What were you taught in school; six degrees, seven or eight? I hear a variety of numbers as I travel around the country and ask dentists what they were taught as the proper taper for a crown or onlay preparation. So when we are preparing teeth for indirect restorations what is the purpose of the taper? The opposing walls of the prep are what creates retention form. Much like nesting two tapered drinking glasses together, the approximation of the walls of the prep and of the restoration create a resistance to the restoration being dislodged or removed. The smaller the degree of taper and the longer the opposing walls, the more resistance that is created and the greater the retention of the restoration. It is possible to create so much resistance that it becomes difficult to seat the restoration completely. So we strive for a balance that allows us to properly seat the restoration without introducing unnecessary stress on the restorative materials and simultaneously creates adequate retention form.
The traditional amount of taper taught in dental school is valid for cast restorations that will be cemented with traditional cements. In my office today, most of my indirect restorations are all-porcelain and I am binding them in using an etching system and dentin adhesive. In order to avoid putting undue stress on all-porcelain restorations, I find that I need a slightly higher amount of taper. The determining factors for the proper amount of taper are the restoration dropping to place against the margin and having inherent retention. So why worry at all about the taper now that we can bond?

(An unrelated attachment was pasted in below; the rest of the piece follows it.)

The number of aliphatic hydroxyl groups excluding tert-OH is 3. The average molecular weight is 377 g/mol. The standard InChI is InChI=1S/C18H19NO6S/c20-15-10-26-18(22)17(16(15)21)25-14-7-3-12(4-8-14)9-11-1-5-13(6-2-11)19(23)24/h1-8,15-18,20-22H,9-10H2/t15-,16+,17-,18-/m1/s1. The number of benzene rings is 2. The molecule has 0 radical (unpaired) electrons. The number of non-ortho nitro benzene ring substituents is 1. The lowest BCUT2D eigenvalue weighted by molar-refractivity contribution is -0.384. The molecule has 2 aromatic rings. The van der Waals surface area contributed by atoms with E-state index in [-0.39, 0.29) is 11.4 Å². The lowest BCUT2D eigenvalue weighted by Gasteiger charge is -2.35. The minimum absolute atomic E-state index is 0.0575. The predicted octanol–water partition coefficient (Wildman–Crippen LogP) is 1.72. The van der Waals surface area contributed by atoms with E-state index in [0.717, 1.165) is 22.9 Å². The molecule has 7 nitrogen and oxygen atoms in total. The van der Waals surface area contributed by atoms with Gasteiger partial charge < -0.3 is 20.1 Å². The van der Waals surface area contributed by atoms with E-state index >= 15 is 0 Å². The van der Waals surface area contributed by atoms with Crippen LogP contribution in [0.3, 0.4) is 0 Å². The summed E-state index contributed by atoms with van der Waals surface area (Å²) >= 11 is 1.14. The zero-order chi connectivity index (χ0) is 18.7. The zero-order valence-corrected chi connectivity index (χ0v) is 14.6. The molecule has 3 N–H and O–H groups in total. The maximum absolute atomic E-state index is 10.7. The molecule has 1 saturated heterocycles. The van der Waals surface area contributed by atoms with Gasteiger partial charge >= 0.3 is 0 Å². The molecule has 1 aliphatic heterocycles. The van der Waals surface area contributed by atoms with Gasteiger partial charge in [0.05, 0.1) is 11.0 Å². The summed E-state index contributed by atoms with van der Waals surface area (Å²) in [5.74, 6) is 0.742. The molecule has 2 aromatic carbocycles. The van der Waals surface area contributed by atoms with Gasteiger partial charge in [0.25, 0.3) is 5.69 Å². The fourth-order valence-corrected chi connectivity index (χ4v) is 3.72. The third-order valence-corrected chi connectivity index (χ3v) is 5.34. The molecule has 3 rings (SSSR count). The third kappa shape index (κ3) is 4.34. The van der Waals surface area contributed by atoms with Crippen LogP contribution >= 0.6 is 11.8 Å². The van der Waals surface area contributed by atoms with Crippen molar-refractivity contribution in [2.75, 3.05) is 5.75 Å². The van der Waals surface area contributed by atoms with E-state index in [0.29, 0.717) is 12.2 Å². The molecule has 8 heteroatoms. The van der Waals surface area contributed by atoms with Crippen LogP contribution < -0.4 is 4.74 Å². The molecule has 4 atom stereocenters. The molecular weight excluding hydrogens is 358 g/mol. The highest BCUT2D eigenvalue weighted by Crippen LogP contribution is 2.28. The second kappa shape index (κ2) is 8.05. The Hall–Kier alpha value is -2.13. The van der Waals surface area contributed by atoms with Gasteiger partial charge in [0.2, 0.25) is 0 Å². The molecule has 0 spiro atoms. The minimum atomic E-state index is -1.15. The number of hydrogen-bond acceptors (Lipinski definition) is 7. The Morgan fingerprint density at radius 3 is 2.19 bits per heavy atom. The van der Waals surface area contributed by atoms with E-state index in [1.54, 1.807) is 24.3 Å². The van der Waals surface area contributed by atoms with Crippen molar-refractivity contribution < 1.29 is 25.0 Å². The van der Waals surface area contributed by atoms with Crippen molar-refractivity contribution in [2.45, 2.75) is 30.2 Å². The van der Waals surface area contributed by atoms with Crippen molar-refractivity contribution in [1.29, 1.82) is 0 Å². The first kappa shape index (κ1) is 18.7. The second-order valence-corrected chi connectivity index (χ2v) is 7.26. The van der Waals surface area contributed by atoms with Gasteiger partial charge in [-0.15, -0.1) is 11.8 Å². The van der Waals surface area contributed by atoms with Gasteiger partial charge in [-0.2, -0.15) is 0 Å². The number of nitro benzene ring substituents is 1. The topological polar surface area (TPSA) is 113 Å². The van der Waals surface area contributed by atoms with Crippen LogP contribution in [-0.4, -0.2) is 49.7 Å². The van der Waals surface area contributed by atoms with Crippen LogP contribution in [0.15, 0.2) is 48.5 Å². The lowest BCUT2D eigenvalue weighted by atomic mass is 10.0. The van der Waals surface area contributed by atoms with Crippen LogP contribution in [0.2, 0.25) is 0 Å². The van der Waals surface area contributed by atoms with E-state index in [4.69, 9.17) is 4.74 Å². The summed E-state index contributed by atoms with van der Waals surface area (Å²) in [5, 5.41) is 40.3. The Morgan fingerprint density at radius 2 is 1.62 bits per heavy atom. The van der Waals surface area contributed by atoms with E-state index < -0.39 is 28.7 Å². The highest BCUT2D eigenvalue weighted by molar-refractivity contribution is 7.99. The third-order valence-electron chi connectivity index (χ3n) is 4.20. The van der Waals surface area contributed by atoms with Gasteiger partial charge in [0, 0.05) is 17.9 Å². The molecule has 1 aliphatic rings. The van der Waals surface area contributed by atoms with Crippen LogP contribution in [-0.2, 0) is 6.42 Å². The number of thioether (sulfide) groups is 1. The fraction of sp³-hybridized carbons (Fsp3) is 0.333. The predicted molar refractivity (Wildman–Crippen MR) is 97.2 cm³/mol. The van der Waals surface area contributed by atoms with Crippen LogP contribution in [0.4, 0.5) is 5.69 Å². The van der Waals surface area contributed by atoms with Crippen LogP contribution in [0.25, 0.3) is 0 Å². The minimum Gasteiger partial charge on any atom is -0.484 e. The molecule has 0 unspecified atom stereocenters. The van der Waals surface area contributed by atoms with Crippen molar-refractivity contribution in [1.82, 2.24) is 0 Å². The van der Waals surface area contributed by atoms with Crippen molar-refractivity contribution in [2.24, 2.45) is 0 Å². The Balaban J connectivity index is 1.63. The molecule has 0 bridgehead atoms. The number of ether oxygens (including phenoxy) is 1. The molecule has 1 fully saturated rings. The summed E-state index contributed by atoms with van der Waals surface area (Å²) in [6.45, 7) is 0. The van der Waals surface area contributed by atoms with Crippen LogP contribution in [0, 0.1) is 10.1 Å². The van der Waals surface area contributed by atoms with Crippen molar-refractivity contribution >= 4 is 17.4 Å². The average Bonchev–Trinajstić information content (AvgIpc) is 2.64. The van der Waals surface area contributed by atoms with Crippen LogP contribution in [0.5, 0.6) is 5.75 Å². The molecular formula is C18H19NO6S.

First, when we create excessive taper we reduce the inherent strength of the remaining tooth structure. In addition we get that much closer to the pulp and increase the risk of post-operative endodontic therapy. Lastly, bonds do degrade over time, and the amount of stress on the bond increases the degradation, so building in retention form allows the mechanics to manage some of the stress and not the bond, extending its’ lifespan.
Very few of us prepare teeth using the single digit numbers we were taught in dental school. Some interesting studies in the US have looked at the average degree of taper on die models. For dental students the average is closer to twelve degrees than it is to six. For dentists in private practice the numbers can get as high as the twenties or thirties.
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